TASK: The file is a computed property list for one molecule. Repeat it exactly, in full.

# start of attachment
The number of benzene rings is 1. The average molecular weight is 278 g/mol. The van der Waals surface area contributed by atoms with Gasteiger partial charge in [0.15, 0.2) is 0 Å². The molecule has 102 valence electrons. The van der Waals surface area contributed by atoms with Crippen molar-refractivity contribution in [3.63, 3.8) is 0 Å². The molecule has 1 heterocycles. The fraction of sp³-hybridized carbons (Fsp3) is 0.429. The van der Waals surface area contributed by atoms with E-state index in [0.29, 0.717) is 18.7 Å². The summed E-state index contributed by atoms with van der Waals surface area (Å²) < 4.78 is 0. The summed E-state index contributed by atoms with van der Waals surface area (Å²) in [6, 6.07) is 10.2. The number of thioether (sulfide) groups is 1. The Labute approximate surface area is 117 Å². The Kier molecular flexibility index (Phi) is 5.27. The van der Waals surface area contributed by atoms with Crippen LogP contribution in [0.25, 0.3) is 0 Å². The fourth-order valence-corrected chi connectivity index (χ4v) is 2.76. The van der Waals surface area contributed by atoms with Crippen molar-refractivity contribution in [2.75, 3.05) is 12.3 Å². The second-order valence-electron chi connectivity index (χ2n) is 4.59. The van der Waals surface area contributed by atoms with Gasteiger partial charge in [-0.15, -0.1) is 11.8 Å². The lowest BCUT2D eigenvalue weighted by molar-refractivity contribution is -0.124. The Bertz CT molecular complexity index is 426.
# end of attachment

The number of benzene rings is 1. The average molecular weight is 278 g/mol. The van der Waals surface area contributed by atoms with Gasteiger partial charge in [0.15, 0.2) is 0 Å². The molecule has 102 valence electrons. The van der Waals surface area contributed by atoms with Crippen molar-refractivity contribution in [3.63, 3.8) is 0 Å². The molecule has 1 heterocycles. The fraction of sp³-hybridized carbons (Fsp3) is 0.429. The van der Waals surface area contributed by atoms with E-state index in [0.29, 0.717) is 18.7 Å². The summed E-state index contributed by atoms with van der Waals surface area (Å²) < 4.78 is 0. The summed E-state index contributed by atoms with van der Waals surface area (Å²) in [6, 6.07) is 10.2. The number of thioether (sulfide) groups is 1. The Labute approximate surface area is 117 Å². The Kier molecular flexibility index (Phi) is 5.27. The van der Waals surface area contributed by atoms with Crippen LogP contribution in [0.25, 0.3) is 0 Å². The fourth-order valence-corrected chi connectivity index (χ4v) is 2.76. The van der Waals surface area contributed by atoms with Crippen molar-refractivity contribution in [2.75, 3.05) is 12.3 Å². The second-order valence-electron chi connectivity index (χ2n) is 4.59. The van der Waals surface area contributed by atoms with Gasteiger partial charge in [-0.15, -0.1) is 11.8 Å². The lowest BCUT2D eigenvalue weighted by molar-refractivity contribution is -0.124. The Bertz CT molecular complexity index is 426.